Time called on innovation body

Consultation process results in radical reconfiguration.

Industry stakeholders: questionnaire gathered feedback on future of the Horticultural Innovation Partnership - image: HW
Industry stakeholders: questionnaire gathered feedback on future of the Horticultural Innovation Partnership - image: HW

The Horticulture Innovation Partnership (HIP) is to end in its current form after an industry consultation decided that the body needs to be "radically reconfigured". HIP, formed in 2013 to identify the technological and commercial barriers that may prevent business development and to facilitate addressing them, is undergoing a stakeholder consultation about its future.

Agriculture & Horticulture Development Board (AHDB) business development head Steve Tones sent a questionnaire about HIP's future to about 100 industry stakeholders and has called for those not contacted to get in touch as soon as possible to give feedback on HIP. HIP's future was decided at a board meeting on 10 September when the board discussed the answers to the questionnaire.

Tones said the board had given him the job of revamping the HIP. "Following my three-year review, the HIP board has asked me, subject to the approval of the new AHDB chief strategy officer, who takes up his appointment on 5 October, to put together and lead a small team to negotiate a new business plan with the key prospective funders and delivery partners. If the outcome is successful, the intention is that the HIP will be relaunched in radically different form at the start of the 2016-17 financial year. The HIP communications group will continue to provide updates on progress.

"At the HIP board meeting I presented results of the review to steering group stakeholders and funders. HIP will be radically reconfigured. Lots of functions will be transferred almost by default into other organisations, notably AHDB. There will be radical remodelling of the funding proposition and delivery model." He added that he expects external contracting partners to fund HIP and said there was "no will to see it kept together. There was never enough resources to do what was required. A few said they don't know what it is, let's get rid of it, but most recognised its core function and that needs to be driven by an independent entity."

Tones said the new HIP will run on a partnership approach with Defra, Innovate, AHDB and others on board, and it will have stripped out bureaucracy. "We'll keep HIP as an independent entity but not in a corporate sense. It will move to a more dynamic partnership model. Funding that is the next step."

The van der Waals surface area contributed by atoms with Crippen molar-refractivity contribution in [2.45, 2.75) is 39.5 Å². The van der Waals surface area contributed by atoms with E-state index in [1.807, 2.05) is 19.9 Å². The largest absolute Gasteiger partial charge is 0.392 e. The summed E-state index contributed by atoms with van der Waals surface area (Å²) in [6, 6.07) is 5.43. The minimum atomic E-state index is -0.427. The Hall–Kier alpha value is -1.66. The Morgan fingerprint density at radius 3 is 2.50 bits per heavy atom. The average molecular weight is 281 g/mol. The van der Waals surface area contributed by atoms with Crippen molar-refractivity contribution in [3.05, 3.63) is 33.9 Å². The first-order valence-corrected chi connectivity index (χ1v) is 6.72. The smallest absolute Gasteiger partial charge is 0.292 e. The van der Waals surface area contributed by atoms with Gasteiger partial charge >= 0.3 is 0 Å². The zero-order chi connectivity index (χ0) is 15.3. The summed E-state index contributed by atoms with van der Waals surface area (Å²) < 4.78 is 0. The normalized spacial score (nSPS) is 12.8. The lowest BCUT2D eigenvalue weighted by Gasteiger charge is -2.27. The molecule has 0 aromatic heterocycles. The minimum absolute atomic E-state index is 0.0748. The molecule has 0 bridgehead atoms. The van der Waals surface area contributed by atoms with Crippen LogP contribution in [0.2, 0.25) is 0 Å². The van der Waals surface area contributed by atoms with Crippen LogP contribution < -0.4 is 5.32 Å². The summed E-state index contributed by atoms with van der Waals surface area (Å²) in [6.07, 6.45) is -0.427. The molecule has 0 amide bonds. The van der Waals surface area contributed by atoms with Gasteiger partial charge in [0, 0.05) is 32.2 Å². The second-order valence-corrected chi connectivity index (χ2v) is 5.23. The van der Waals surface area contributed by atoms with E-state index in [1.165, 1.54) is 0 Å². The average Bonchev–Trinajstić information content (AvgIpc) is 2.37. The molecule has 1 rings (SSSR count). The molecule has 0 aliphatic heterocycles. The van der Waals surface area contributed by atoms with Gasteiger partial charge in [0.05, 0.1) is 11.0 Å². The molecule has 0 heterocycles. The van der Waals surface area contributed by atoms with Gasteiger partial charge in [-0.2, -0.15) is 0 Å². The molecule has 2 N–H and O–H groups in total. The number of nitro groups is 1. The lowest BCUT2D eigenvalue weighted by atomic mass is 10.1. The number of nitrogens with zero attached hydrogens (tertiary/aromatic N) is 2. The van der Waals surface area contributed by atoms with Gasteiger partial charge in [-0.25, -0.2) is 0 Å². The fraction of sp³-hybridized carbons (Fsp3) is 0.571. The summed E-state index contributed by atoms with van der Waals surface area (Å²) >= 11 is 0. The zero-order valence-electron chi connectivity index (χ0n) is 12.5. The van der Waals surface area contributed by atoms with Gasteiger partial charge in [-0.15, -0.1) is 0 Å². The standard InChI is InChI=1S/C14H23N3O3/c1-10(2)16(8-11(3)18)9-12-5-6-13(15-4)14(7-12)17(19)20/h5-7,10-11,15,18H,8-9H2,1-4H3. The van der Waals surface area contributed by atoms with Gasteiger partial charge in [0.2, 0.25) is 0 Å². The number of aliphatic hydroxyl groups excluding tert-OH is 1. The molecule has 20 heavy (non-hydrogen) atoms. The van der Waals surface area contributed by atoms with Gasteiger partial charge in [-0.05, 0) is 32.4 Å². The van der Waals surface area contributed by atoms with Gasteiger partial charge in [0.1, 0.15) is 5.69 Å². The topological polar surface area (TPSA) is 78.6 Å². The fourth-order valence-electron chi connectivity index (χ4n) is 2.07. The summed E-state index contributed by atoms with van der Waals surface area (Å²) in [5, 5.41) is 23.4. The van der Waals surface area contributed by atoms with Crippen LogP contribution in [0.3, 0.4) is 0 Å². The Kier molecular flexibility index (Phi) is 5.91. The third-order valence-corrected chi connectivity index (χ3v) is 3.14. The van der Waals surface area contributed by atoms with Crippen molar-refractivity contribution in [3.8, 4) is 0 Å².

An ornamentals research and development strategy, being written by the RHS and HTA, is underway and being aligned to the Ornamentals Round Table Action Plan. The strategy will be published in late October. The Partnership, which includes the AHDB, HTA, NFU, RHS, SCI, East Malling Trust and the Potato Council, has two part-time staff, Mary Bosley and Mark Tatchell, who have left HIP after finishing their contracts.

Strategy: Research call for green infrastructure evaluation method

HTA horticulture head Raoul Curtis-Machin, who is writing the HIP ornamentals R&D strategy, said it is already "starting to bear fruit. There is a research call out from NERC for green infrastructure evaluation methods, which is something that the HIP has been talking about to research funders and is also part of the round table asks.

"This is good news because it means that the major research funders recognise the societal benefits of ornamental horticulture — environmental and health and well-being. It indicates that our strategies, action plans and patient conversations are working," said Curtis-Machin.

"Creating a green infrastructure evaluation toolkit means that planners will be able to measure the benefits of planting and green infrastructure in planning applications and therefore measure them again when new housing developments have been completed. This will ensure that promised planting and landscaping gets carried out and that planners and landscape architects will have a simple way to measure the benefits.

"At the moment, plants and landscaping are often cut or scaled back from development projects and there is no straightforward way for planners to ensure that this doesn’t happen, thus our industry suffers."

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